· Eight years ago wild maize species of northern Mexico were reported as having been pollinated by bioengineered crops and a controversy over such crops ensued. New studies aren't controversial, just tragic.

Now let's talk poop. The on-line video game from the Minnesota Zoo, promoting their summer African savanna exhibit is an instant classic. Stop what you are doing and go to . You'll thank me for it (all complaints go to Lee Ehmke though).

Please share these stories with associates, staff, docents and -- most importantly -- visitors! Remember, over a hundred other stories can be found in the archive section of the website.



Endangered Species Recovery
20th July – 7th August 2009
A short-course for anyone with an active interest in animal conservation and a desire to learn how species can be saved. Lectures will be given by world class conservationists. Practical activities and behind the scenes experiences in Durrell’s animal collection will provide participants with first-hand exposure to the realities of endangered species recovery. On completion participants will be equipped with a fuller appreciation of the complexities of animal conservation and an ability to develop their personal or professional interests in the field.
For further information please visit (get involved menu, select training)Or contact Catherine Burrows at:


Volunteering Opportunity
Elephantstay at the Royal Elephant Kraal Village, Ayutthaya Thailand
Please check for additional information.


Announcing the ASZK Des Spittall Scholarship for Keeper Research

Named in honour of the late Des Spittall, a life member of ASZK, the ASZK committee has launched the Des Spittall Scholarship for keeper research. This is open to people who have been a financial member of ASZK for 12 months or more. This is an annual scholarship up to the value of $2,000. Applications close 31st October 2009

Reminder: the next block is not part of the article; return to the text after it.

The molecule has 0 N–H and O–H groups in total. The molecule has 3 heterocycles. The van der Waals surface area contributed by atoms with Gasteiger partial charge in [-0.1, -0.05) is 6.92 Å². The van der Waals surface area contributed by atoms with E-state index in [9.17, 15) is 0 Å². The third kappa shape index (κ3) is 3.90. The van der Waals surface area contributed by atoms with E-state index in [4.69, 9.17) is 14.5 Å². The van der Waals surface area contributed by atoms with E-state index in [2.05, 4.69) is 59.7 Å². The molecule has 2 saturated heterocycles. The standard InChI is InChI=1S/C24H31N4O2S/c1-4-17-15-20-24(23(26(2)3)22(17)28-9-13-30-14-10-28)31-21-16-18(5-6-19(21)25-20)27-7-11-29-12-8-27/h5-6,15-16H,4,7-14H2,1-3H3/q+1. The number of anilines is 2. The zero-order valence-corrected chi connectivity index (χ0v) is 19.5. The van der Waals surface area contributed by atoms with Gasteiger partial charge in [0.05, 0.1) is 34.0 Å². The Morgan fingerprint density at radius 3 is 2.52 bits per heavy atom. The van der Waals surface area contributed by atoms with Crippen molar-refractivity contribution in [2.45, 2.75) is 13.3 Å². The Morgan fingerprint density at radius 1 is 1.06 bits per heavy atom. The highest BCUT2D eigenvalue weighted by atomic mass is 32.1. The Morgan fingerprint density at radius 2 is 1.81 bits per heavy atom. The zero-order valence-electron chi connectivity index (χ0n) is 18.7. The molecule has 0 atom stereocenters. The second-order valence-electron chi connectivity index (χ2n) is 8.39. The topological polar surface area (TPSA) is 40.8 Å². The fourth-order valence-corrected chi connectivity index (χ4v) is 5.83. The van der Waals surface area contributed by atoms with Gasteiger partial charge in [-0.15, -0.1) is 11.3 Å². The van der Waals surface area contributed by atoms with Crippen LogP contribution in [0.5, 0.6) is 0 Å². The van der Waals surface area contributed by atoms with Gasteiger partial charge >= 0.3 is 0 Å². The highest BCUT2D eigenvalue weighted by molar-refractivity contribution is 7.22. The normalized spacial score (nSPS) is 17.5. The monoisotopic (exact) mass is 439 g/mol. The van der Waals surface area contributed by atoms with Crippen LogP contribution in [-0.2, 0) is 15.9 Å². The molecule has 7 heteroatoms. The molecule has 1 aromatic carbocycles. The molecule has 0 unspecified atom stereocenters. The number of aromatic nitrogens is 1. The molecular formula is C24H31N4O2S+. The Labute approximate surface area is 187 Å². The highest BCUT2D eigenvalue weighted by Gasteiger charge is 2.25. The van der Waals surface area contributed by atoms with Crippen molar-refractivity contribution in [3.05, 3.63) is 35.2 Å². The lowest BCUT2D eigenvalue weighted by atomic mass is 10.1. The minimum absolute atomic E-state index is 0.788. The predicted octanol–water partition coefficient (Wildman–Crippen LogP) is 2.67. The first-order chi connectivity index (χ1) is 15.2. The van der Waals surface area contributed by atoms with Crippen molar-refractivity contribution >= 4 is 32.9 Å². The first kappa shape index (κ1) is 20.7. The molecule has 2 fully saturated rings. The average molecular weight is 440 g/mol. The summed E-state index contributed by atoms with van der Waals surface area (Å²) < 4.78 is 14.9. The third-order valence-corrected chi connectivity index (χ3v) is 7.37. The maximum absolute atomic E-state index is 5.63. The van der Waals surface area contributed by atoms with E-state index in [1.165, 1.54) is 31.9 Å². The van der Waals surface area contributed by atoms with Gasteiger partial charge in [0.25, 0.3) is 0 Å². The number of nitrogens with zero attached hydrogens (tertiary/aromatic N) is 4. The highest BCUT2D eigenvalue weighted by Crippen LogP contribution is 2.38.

Please forward ‘Des Spittall Scholarship for Keeper Research’ application to ASZK President no later than 31st of October each year at email



"First African Symposium on Zoological Medicine"
July 18th and 19th 2009.
Johannesburg Zoo, South Africa.
Financial assistance available for vets from other African countries.
For more details contact Teresa Slacke on

The 7th Annual Turtle Survival Alliance Symposium on Chelonian Conservation and Biology
August 5th - 8th, 2009
St Louis, Missouri
For details on membership, registration, program and events, please visit our website at

Professional Training Seminars at Shedd Aquarium
Animal Training Seminar with Ken Ramirez
Environmental Quality Seminar with Allen LaPointe
August 24 –28, 2009
Please contact the adult programs coordinator at for more information

Zoo Atlanta, USA

AZA 2009 Annual Conference
September 12-17, 2009
Oregon Zoo

26th EAZA Annual Conference